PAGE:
this have on the SMALL cached blocks ?

    SQL> select * from bowie;

    SQL> select count(*) from x$bh where obj=31379;

    COUNT(*)
    ----------
    18

    Nothing new here, only the last few blocks again remain from the BOWIE table
    with the same physical I/Os generated.

    SQL> select count(*) from x$bh where obj=31457;

    COUNT(*)
    ----------
    117

    and thankfully nothing has changed with the SMALL table as a result. These
    blocks still remain cached and have not been "dislodged" as a result of the
    FTS on the big BOWIE table (as they sit safely somewhere near the middle,
    cold side of the LRU

    Finally, what if we play silly buggers and decide to cache the big BOWIE
    table ...

    SQL> alter table bowie cache;

    Table altered.

    SQL> select * from bowie;

    SQL> select count(*) from x$bh where obj=31379;

    COUNT(*)
    ----------
    1338

    We now see that a whole heap of buffers have now been cached, approximately
    10%. However, again the physical I/Os remain constant because we are still
    not effectively caching the table (the undoented parameters behind the
    scene kick in to prevent the whole cache from flooding).

    But the effect on poor SMALL...

    SQL> select count(*) from x$bh where obj=31457;

    COUNT(*)
    ----------
    1

    only one poor block (the header) has survived the experience :(

    So the touch aging LRU algorithm, the various hot/cold portions of the
    buffer cache and whether a table is cached or nocached all have an effect on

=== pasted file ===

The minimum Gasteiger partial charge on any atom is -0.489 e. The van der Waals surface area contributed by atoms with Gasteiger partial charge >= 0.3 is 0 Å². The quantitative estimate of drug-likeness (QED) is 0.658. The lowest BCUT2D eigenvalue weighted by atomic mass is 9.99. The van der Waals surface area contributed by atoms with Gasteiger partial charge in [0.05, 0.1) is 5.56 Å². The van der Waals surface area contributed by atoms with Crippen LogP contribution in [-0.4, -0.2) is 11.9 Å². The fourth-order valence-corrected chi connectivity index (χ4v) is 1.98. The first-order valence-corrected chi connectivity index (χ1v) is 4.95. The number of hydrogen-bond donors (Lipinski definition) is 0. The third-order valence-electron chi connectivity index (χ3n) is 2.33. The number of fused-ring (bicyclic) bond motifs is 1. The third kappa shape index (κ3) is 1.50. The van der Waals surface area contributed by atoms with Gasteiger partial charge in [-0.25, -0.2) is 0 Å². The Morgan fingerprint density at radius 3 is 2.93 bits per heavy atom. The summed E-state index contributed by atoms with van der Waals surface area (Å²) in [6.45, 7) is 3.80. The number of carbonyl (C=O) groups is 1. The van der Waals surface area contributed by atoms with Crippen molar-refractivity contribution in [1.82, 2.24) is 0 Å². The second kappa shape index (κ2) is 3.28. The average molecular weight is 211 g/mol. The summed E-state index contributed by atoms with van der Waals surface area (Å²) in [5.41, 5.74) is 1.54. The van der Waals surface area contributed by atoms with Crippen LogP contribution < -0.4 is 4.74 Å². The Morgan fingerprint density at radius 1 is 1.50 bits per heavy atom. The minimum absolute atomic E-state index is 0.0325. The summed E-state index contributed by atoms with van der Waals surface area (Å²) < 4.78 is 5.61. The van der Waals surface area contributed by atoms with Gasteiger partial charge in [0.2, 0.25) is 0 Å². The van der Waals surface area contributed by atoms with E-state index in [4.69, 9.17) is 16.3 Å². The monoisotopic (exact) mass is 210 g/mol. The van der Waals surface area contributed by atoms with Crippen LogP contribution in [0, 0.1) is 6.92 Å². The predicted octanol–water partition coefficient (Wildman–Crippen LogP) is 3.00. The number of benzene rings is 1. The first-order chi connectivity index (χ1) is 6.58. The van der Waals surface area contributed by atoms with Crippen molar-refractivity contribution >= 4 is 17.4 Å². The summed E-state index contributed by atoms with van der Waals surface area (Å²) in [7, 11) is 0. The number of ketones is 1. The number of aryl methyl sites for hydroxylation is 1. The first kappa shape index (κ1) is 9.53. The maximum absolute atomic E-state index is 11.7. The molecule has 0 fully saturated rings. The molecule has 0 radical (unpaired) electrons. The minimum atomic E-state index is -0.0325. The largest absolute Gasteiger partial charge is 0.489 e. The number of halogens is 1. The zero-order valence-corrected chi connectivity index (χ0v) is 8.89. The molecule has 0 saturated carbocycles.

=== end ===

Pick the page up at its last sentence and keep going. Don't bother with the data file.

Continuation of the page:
how the end object is actually cached.

    It's only an intro but it's a start to any newbies listening in :)

    Cheers

    Richard


    Richard Guest

  15. #15

    Default Re: Cache a table

    Howard,

    Could you elaborate 'direct read' more? I know reading LOB is a kind of 'direct read', anything
    else?

    Thanks.
    Jack

    "Howard J. Rogers" <com> wrote in message
    news:3f979d65$0$24515$optusnet.com.au... 
    > >
    > > Howard, "Dislodged" is another of those Myths you hate so much!
    > >
    > > In Oracle9i, full-table scans changed to make FTS rows go directly
    > > into the PGA for the user, completely bypassing the block cache.
    > >
    > > Remember, back in Oracle7 there was a special recycle area at the LRU
    > > end of the cache for FTS, (which could NEVER page-out MRU blocks).
    > >
    > > This was changed in 9i to put FTS blocks directly into the PGA because
    > > Oracle knew that no other task would use them.
    > >
    > > In Oracle's OTN site we see the "Oracle Expert" article (your beloved
    > > Mr. Niemeic) state "a full table scan is put at the cold end of the
    > > LRU (Least Recently Used) list."
    > >
    > > I verified this with a simple experiment. Start a fresh instance,
    > > read a small table, then do an FTS gainist a huge tables and run a
    > > query against v$bh. You will NOTsee the FTS rows in the data buffer!
    > >
    > > It seems that this "dislodging" may be one of those urban myths![/ref]
    >
    >
    > I'm not enitrely sure what you're getting at, but none of this makes much
    > sense. They invented the recycle buffer precisely so that full table scans
    > can find a home in the Buffer Cache which wouldn't 'dislodge' other buffers
    > of more long-lasting use.
    >
    > The idea that Oracle refuses to cache blocks read via FTS is just silly: how
    > could Oracle "know no other task would use them"? We might just as well
    > abolish the buffer cache entirely and have done with it, if that were
    > really true.
    >
    > There *are* direct reads which by-pass the buffer cache, but a full table
    > scan against a regular table wouldn't be one of them.
    >
    > If you could be more precise about your sources, or what you are suggesting,
    > I'll happily discuss it, but generally FTSes go via the buffer cache.
    >
    > Regards
    > HJR
    > --
    > --------------------------------------------